Brewers not expecting Ryan Braun back before second half

5 Comments

Ryan Braun has been on the disabled list with a thumb injury for two weeks, but the Brewers left fielder is nowhere close to returning and manager Ron Roenicke told Adam McCalvy of MLB.com that the team isn’t expecting him back before the All-Star break.

That means Braun will end up missing at least a month with the injury, in addition to the weeks he spent trying to play through the ongoing discomfort with varying degrees of success.

Braun took some swings in the batting cage yesterday and said afterward that he “felt good,” but because of how long the thumb injury has lingered everyone involved seems to be taking things very cautiously.

Autopsy report reveals morphine, Ambien in Roy Halladay’s system

Getty Images
6 Comments

Traces of morphine, amphetamine, Prozac and Ambien were found in Roy Halladay’s system at the time of his death, according to the autopsy findings Zachary T. Sampson of the Tampa Bay Times reported Friday. The former Phillies and Blue Jays ace and two-time Cy Young Award winner was killed in a plane crash off the Gulf of Mexico last November. While the exact cause of the incident has not yet been determined, it was a combination of blunt force trauma and drowning that resulted in the 40-year-old’s death.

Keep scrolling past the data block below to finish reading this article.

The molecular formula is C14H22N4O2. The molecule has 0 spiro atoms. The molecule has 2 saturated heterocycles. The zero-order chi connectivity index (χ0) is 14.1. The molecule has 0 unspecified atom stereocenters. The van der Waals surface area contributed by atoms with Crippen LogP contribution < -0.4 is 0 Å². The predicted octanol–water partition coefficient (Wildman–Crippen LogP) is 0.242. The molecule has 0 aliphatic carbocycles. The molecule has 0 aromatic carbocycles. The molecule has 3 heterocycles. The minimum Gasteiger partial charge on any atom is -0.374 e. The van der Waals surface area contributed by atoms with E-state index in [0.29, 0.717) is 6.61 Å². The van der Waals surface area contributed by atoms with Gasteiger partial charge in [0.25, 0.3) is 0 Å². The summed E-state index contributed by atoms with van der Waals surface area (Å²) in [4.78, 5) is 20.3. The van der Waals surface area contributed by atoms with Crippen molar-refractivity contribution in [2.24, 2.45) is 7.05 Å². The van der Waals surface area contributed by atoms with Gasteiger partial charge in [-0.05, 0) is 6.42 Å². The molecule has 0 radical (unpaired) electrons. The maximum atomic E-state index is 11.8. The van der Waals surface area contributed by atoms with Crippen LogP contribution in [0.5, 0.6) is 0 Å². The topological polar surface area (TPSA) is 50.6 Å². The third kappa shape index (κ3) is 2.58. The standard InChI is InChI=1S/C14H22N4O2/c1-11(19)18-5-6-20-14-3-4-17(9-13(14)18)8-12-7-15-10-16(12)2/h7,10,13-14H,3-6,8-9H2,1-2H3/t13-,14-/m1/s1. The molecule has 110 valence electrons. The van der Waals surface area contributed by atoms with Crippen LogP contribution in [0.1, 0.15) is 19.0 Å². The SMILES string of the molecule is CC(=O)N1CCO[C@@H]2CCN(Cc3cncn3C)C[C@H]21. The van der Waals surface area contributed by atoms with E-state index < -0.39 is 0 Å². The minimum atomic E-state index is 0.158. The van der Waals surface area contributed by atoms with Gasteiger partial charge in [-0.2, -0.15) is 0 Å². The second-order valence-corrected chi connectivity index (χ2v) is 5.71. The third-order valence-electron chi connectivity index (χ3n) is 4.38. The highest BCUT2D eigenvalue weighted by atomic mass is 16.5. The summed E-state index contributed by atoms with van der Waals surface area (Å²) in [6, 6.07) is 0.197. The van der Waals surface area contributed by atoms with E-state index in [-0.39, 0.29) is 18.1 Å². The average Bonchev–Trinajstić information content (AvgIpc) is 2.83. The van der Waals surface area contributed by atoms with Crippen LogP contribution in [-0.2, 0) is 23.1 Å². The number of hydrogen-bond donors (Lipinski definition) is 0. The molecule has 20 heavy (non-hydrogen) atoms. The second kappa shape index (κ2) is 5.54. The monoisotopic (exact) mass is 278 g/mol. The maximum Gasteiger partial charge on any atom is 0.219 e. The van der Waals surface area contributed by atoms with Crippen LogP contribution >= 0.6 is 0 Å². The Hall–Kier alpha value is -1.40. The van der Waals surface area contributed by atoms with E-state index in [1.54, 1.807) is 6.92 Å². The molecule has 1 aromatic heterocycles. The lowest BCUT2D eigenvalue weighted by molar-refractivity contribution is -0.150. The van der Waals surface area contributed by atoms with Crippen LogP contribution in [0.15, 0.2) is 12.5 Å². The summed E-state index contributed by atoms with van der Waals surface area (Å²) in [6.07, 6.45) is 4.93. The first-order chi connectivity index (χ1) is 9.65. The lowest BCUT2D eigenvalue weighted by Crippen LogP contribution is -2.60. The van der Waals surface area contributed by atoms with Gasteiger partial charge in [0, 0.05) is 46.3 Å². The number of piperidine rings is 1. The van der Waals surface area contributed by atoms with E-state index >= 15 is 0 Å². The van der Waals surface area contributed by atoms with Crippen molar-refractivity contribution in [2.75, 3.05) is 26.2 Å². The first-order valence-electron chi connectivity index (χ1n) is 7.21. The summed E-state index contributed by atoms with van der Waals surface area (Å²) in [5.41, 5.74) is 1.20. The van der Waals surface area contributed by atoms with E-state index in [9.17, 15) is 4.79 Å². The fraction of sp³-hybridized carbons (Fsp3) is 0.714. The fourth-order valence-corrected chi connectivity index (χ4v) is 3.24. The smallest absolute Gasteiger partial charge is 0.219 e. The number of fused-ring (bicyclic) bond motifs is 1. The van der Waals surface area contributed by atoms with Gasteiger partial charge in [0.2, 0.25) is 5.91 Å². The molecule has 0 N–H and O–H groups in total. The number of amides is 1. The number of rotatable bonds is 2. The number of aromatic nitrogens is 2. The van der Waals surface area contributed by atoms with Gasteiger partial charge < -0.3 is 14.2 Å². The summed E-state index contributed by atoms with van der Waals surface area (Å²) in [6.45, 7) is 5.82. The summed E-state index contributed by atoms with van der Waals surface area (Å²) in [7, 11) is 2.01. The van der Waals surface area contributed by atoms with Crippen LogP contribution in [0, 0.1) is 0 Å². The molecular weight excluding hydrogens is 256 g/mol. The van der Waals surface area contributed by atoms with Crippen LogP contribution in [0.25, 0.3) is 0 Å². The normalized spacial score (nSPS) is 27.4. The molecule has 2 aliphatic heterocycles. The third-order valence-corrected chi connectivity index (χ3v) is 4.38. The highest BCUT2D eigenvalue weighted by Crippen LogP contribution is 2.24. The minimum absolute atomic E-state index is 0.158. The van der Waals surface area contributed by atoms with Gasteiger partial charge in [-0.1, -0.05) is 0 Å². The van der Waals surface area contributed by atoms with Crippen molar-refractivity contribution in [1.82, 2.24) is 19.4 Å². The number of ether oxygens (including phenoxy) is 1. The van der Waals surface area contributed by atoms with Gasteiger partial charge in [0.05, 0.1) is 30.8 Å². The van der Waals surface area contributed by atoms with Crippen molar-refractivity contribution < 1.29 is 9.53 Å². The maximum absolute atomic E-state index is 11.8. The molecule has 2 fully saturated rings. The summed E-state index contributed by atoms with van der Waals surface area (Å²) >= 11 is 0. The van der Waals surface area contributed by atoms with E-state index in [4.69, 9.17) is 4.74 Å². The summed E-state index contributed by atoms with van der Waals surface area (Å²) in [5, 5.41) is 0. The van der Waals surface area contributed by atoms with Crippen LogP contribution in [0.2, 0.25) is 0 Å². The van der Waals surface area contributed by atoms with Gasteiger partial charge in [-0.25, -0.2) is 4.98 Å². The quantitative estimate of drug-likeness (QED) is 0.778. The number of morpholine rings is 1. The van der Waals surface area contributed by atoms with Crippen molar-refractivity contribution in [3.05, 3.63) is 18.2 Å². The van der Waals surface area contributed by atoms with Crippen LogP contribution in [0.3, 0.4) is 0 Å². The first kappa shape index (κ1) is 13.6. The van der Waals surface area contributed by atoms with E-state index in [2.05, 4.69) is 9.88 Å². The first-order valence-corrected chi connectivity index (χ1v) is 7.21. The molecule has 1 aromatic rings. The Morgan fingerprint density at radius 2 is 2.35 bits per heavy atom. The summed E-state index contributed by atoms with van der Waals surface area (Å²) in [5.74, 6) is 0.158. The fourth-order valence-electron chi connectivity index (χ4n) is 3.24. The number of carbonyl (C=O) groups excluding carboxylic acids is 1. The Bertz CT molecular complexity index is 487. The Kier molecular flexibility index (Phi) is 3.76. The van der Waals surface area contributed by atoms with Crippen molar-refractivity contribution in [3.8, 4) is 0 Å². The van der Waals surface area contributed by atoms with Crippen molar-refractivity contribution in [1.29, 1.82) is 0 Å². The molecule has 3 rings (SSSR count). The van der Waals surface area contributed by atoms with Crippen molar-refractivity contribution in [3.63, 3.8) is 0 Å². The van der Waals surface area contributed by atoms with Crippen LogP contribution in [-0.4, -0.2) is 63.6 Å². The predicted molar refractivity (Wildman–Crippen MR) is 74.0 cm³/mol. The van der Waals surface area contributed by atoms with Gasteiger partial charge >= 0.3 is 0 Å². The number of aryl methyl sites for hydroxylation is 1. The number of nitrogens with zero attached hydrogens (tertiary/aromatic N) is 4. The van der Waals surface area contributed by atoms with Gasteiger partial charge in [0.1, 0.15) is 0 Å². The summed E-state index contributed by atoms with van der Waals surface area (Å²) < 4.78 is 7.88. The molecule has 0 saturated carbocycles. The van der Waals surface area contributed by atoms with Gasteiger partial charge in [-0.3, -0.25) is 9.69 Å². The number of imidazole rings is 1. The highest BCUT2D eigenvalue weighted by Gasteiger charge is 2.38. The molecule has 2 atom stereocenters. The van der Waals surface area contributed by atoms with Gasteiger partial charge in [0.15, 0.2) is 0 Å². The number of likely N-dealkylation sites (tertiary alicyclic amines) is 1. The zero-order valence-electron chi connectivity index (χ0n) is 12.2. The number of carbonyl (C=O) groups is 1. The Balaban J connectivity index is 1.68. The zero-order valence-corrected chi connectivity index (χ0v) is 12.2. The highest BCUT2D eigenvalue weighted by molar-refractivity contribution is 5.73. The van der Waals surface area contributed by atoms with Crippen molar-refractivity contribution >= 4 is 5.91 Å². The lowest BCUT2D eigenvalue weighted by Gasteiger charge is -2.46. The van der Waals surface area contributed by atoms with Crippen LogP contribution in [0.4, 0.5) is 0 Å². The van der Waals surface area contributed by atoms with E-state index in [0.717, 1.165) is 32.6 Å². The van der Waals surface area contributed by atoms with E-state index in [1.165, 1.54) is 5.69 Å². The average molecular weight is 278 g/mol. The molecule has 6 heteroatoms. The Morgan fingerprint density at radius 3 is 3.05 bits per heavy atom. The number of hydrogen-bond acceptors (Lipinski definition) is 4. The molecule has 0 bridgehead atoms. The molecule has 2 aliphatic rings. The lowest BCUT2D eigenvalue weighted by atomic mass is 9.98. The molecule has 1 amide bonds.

Further details from the NY Daily News revealed that Halladay sustained a fractured leg and a “subdural hemorrhage, multiple rib fractures, and lung, liver and spleen injuries” during the crash. As for the drugs present in his system, the autopsy report suggests that the presence of morphine could be linked to heroin use, though there’s no clear evidence that he did so.

The toxicology results also determined that Halladay had a blood-alcohol content level of 0.01. A BAC of 0.08 is the legal limit for operating a car, but current FAA regulations prohibit any alcohol consumption for eight hours before operating aircraft. Halladay was both the pilot and sole passenger aboard the plane when it crashed.

Previous statements from the National Transportation Safety Board indicate that the investigation is still ongoing and could take up to two years to resolve.